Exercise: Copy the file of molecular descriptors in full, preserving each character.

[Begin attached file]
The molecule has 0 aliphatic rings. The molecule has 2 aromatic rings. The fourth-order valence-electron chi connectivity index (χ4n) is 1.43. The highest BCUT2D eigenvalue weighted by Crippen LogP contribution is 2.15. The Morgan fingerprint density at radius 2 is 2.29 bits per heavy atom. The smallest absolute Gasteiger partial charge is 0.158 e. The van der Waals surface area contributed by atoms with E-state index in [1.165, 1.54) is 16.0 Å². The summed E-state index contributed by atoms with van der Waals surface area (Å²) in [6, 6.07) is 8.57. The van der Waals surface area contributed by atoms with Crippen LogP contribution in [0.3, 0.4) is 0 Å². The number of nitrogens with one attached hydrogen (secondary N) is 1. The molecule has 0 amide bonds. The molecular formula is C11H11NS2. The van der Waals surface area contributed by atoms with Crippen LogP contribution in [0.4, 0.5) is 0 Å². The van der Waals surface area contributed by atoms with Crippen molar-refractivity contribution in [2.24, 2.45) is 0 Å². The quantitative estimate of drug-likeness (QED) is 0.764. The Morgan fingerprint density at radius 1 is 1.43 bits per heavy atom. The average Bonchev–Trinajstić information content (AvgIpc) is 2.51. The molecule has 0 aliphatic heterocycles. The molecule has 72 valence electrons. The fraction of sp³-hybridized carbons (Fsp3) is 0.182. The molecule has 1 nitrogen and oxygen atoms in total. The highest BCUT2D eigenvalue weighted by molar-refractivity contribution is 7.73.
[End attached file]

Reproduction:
The molecule has 0 aliphatic rings. The molecule has 2 aromatic rings. The fourth-order valence-electron chi connectivity index (χ4n) is 1.43. The highest BCUT2D eigenvalue weighted by Crippen LogP contribution is 2.15. The Morgan fingerprint density at radius 2 is 2.29 bits per heavy atom. The smallest absolute Gasteiger partial charge is 0.158 e. The van der Waals surface area contributed by atoms with E-state index in [1.165, 1.54) is 16.0 Å². The summed E-state index contributed by atoms with van der Waals surface area (Å²) in [6, 6.07) is 8.57. The van der Waals surface area contributed by atoms with Crippen LogP contribution in [0.3, 0.4) is 0 Å². The number of nitrogens with one attached hydrogen (secondary N) is 1. The molecule has 0 amide bonds. The molecular formula is C11H11NS2. The van der Waals surface area contributed by atoms with Crippen LogP contribution in [0.4, 0.5) is 0 Å². The van der Waals surface area contributed by atoms with Crippen molar-refractivity contribution in [2.24, 2.45) is 0 Å². The quantitative estimate of drug-likeness (QED) is 0.764. The Morgan fingerprint density at radius 1 is 1.43 bits per heavy atom. The average Bonchev–Trinajstić information content (AvgIpc) is 2.51. The molecule has 0 aliphatic heterocycles. The molecule has 72 valence electrons. The fraction of sp³-hybridized carbons (Fsp3) is 0.182. The molecule has 1 nitrogen and oxygen atoms in total. The highest BCUT2D eigenvalue weighted by molar-refractivity contribution is 7.73.